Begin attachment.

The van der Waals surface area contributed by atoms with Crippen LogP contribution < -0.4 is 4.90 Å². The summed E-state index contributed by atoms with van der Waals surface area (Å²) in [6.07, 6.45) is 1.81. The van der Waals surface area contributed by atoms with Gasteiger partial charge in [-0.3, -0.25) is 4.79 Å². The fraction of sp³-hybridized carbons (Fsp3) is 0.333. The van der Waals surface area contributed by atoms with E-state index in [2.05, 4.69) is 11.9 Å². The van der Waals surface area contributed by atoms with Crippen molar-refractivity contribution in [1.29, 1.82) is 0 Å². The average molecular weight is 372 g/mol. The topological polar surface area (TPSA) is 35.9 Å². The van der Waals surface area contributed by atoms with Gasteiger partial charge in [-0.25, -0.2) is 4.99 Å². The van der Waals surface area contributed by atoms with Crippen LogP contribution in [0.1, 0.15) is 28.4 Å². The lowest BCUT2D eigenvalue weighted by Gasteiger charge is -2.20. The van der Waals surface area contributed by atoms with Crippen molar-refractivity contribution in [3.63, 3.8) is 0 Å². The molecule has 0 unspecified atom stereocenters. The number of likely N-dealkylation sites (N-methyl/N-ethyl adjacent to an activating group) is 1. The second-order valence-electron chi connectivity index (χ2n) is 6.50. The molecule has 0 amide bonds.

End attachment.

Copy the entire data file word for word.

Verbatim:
The van der Waals surface area contributed by atoms with Crippen LogP contribution < -0.4 is 4.90 Å². The summed E-state index contributed by atoms with van der Waals surface area (Å²) in [6.07, 6.45) is 1.81. The van der Waals surface area contributed by atoms with Gasteiger partial charge in [-0.3, -0.25) is 4.79 Å². The fraction of sp³-hybridized carbons (Fsp3) is 0.333. The van der Waals surface area contributed by atoms with E-state index in [2.05, 4.69) is 11.9 Å². The van der Waals surface area contributed by atoms with Crippen molar-refractivity contribution in [1.29, 1.82) is 0 Å². The average molecular weight is 372 g/mol. The topological polar surface area (TPSA) is 35.9 Å². The van der Waals surface area contributed by atoms with Gasteiger partial charge in [-0.25, -0.2) is 4.99 Å². The van der Waals surface area contributed by atoms with Crippen LogP contribution in [0.1, 0.15) is 28.4 Å². The lowest BCUT2D eigenvalue weighted by Gasteiger charge is -2.20. The van der Waals surface area contributed by atoms with Crippen molar-refractivity contribution in [3.63, 3.8) is 0 Å². The molecule has 0 unspecified atom stereocenters. The number of likely N-dealkylation sites (N-methyl/N-ethyl adjacent to an activating group) is 1. The second-order valence-electron chi connectivity index (χ2n) is 6.50. The molecule has 0 amide bonds.